NHPA and Public Outreach

Did you know that there is language in the law to provide education and outreach to the public? The language of the National Historic Preservation Act is explicit in stating the importance of preserving historic heritage for the public before it is lost through “progress.” The Act also states in Section 1(b)(2), “the historical and cultural foundations of the Nation should be preserved as a living part of our community life and development in order to give a sense of orientation to the American people” (United States Congress 1966:1). Therefore, “the preservation of this irreplaceable heritage is in the public interest so that its vital legacy of cultural, educational, aesthetic, inspirational . . .will be maintained and enriched for future generations of Americans” (United States Congress 1966:1). In order to pique public interest in historic heritage, Section 101(3)(G) states that designated State Historic Preservation Officers (SHPO) have the responsibility to provide the public information, education, training, and any technical assisted needed in historic preservation (United States Congress 1966:7). Section 401 describes the necessity of a coordinated National initiative to promote research, provide training, and distribute information on preservation (United States Congress 1966:43). Consequently, education is crucial for the public to understand the preservation process.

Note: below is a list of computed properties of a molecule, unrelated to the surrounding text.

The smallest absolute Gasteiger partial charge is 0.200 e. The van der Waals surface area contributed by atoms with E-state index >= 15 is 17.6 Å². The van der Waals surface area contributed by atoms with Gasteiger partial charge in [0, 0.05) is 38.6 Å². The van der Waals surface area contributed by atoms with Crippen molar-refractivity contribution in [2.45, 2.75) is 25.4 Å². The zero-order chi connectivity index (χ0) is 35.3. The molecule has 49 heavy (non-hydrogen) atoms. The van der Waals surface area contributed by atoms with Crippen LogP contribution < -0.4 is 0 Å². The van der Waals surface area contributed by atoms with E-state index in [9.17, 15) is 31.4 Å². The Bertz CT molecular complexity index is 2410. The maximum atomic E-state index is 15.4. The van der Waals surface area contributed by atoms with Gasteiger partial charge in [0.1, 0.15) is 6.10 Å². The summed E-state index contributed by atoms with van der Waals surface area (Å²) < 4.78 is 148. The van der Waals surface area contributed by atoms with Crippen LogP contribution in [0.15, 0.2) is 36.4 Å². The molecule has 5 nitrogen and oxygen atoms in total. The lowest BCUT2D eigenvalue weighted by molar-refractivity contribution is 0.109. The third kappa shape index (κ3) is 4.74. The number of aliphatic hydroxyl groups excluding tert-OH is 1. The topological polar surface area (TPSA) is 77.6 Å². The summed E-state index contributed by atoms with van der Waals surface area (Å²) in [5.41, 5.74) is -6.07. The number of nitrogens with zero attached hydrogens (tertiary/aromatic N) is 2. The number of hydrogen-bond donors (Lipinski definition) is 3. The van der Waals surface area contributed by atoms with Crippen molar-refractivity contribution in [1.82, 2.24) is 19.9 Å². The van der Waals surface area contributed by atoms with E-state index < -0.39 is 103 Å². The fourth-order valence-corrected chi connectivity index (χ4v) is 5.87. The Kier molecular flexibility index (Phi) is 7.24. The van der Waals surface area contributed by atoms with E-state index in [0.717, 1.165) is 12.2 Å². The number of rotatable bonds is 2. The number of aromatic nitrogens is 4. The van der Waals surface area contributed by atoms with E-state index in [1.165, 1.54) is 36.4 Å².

The Act does make provisions for public involvement during the Section 106 process to voice concern of the potentially negative effects of an undertaking on a significant property. Section 110(2)(E)(ii) of the Act notes that consultation with the interested public, including Indian tribes, is necessary in the identification and evaluation of historic properties (United States Congress 1966:21). SHPO developed education programs on historic preservation, as well as the National initiative to promote training in historic preservation, have the potential to provide the public with the necessary information to become a major voice during the Section 106 consultation process.  The public has every right to demand a role in the compliance process and expect the government to hear their voice, due to the process outlined by Section 106.